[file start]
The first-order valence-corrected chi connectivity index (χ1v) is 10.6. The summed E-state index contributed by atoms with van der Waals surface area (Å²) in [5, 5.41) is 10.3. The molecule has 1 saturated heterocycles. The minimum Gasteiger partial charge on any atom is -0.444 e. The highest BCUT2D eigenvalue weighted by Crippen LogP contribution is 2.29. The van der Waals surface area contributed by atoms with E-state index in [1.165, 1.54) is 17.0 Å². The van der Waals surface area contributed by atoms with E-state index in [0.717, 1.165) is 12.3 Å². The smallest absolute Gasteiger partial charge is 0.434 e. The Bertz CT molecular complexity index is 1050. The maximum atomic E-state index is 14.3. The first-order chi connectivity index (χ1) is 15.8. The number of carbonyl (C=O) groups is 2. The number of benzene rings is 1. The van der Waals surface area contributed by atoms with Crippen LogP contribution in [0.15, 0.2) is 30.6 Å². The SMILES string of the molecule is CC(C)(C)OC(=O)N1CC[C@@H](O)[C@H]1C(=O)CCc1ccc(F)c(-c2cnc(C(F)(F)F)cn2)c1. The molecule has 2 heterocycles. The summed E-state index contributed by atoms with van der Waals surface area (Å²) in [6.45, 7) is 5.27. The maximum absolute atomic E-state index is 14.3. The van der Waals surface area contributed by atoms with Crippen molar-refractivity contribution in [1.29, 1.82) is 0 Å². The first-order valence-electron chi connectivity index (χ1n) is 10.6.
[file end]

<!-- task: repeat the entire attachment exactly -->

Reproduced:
The first-order valence-corrected chi connectivity index (χ1v) is 10.6. The summed E-state index contributed by atoms with van der Waals surface area (Å²) in [5, 5.41) is 10.3. The molecule has 1 saturated heterocycles. The minimum Gasteiger partial charge on any atom is -0.444 e. The highest BCUT2D eigenvalue weighted by Crippen LogP contribution is 2.29. The van der Waals surface area contributed by atoms with E-state index in [1.165, 1.54) is 17.0 Å². The van der Waals surface area contributed by atoms with E-state index in [0.717, 1.165) is 12.3 Å². The smallest absolute Gasteiger partial charge is 0.434 e. The Bertz CT molecular complexity index is 1050. The maximum atomic E-state index is 14.3. The first-order chi connectivity index (χ1) is 15.8. The number of carbonyl (C=O) groups is 2. The number of benzene rings is 1. The van der Waals surface area contributed by atoms with Crippen LogP contribution in [0.15, 0.2) is 30.6 Å². The SMILES string of the molecule is CC(C)(C)OC(=O)N1CC[C@@H](O)[C@H]1C(=O)CCc1ccc(F)c(-c2cnc(C(F)(F)F)cn2)c1. The molecule has 2 heterocycles. The summed E-state index contributed by atoms with van der Waals surface area (Å²) in [6.45, 7) is 5.27. The maximum absolute atomic E-state index is 14.3. The van der Waals surface area contributed by atoms with Crippen molar-refractivity contribution in [1.29, 1.82) is 0 Å². The first-order valence-electron chi connectivity index (χ1n) is 10.6.